Legislators must support L.D. 1655 to create tax conformity for Maine businesses. Without this bill, there will be an egregious inconsistency between federal and Maine tax laws. Businesses will have to keep two sets of books; one for state depreciation and another for federal depreciation. Maine’s businesses are already paying the highest tax rate because as pass-through entities, their income (aka “profit”) is reported on the owner’s personal tax return.

This bill would also enable our businesses to implement the recently enacted federal tax change, which includes a 100 percent bonus depreciation to fully expense the purchase of many upgrades and assets up front, rather than over a delayed period of many years.

This is an invaluable investment tool that will allow businesses such as paper mills, farmers and lobstermen to purchase costly equipment and expense it in the first year rather than over the expected life of the equipment. A larger, up-front write-off allows businesses to expand to run the new equipment, hire and train the people to run the equipment and invest in many other necessary upgrades.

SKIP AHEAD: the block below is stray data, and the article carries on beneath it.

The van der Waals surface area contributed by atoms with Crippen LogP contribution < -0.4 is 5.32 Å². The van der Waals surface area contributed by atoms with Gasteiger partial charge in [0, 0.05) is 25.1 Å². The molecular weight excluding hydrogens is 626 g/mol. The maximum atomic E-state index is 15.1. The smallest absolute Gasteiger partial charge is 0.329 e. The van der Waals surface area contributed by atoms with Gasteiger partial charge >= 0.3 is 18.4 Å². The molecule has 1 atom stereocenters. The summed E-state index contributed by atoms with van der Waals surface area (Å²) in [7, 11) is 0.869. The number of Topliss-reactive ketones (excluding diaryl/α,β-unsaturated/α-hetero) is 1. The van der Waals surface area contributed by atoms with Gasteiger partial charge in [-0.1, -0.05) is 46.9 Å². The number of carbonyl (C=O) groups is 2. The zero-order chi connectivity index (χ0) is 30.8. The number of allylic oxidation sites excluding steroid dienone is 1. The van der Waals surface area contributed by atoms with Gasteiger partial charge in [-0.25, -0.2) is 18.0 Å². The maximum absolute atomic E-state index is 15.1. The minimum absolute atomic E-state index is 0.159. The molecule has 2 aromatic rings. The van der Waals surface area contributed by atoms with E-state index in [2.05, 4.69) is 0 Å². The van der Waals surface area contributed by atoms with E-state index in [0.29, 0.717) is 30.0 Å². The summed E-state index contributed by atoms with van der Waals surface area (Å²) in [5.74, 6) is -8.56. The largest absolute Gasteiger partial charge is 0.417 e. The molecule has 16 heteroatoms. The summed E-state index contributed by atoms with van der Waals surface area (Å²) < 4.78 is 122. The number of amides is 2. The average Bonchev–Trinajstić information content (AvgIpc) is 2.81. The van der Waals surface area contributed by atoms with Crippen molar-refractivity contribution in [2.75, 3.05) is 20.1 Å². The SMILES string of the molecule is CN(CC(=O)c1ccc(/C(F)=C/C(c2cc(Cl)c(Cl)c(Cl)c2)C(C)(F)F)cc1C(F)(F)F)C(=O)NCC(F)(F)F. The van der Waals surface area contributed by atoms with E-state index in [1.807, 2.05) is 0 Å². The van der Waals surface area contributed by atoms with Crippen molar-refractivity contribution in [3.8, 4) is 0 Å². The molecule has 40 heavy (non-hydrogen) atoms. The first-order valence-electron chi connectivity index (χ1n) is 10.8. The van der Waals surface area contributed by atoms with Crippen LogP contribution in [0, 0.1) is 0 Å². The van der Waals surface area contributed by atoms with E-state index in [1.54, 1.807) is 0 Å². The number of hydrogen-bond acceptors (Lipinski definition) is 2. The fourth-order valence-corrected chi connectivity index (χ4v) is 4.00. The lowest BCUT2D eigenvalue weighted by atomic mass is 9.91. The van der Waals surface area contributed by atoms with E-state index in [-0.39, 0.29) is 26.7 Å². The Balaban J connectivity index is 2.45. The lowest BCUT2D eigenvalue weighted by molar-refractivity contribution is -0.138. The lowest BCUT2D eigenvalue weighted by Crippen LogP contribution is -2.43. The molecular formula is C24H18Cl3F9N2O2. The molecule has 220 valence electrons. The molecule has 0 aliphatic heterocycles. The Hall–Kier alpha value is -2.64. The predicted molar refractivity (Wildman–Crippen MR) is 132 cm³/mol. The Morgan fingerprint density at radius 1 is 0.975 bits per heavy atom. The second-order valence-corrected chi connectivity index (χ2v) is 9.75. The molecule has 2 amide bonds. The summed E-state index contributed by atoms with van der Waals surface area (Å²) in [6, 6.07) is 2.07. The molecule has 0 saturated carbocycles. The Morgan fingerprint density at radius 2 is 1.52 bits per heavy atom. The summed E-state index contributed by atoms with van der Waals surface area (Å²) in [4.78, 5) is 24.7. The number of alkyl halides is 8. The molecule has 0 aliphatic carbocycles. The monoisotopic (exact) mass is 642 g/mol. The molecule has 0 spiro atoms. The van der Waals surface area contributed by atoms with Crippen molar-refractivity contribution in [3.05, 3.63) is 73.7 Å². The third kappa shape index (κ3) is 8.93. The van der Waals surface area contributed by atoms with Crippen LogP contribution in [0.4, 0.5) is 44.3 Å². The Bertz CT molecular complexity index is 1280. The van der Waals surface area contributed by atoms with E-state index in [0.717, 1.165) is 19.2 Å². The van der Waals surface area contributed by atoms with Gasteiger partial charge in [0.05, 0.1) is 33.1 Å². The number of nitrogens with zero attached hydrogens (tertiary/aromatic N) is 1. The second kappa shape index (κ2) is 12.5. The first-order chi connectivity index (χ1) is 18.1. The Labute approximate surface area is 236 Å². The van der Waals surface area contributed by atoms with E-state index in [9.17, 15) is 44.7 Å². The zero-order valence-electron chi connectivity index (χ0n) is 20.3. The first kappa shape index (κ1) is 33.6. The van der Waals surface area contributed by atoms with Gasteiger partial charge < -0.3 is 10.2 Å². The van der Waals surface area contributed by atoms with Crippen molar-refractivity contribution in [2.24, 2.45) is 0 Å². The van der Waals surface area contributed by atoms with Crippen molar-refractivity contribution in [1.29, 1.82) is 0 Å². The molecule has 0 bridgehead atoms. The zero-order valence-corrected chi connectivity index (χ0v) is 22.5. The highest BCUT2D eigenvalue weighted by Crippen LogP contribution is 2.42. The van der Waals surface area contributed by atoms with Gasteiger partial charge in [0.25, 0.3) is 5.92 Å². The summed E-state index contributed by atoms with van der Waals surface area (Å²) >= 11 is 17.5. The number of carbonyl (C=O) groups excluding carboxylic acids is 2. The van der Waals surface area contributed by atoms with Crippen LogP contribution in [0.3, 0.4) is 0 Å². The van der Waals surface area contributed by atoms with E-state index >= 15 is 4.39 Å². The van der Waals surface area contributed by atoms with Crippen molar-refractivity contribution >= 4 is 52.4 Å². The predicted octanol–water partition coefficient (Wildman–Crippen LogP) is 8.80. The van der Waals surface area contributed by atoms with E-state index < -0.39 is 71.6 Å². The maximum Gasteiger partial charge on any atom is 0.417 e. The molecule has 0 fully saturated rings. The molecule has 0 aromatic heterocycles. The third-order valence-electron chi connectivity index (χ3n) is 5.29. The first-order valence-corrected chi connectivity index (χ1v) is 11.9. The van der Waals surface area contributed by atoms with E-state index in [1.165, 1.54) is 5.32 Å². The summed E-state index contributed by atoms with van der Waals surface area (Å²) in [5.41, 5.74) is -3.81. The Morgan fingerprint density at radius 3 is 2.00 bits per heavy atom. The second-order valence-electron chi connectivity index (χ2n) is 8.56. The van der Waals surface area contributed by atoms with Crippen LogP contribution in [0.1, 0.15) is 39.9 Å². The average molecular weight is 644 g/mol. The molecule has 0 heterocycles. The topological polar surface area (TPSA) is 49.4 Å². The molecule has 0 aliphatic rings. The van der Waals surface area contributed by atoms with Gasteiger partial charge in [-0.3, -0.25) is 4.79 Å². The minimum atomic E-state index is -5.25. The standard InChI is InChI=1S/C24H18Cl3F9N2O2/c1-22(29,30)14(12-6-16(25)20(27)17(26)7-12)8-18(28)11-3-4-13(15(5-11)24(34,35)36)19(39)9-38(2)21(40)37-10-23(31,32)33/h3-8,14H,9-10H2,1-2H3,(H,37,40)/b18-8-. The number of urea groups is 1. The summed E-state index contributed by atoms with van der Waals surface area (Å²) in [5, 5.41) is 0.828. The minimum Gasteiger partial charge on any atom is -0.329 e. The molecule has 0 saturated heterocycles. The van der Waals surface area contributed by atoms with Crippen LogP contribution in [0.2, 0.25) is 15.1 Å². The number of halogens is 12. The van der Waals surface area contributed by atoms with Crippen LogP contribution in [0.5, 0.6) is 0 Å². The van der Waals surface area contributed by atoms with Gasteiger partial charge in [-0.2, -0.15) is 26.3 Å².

Because of Maine’s high income tax rate (relative to 5 percent in Massachusetts and 0 percent in New Hampshire), Maine businesses will get the worst end of both tax policies: an expanded base of taxed income on the federal side, and a high tax rate without the expanded bonus depreciation on the state side. If other states conform, future business owners have good reason to not move to Maine, and those here will have good reason to leave.

Please find a compromise on or amendment to this bill, which supports Maine businesses, hardworking people who provide thousands of jobs and a much-needed tax base.

Cathy Nichols

Republican candidate, Maine House District 43

Falmouth


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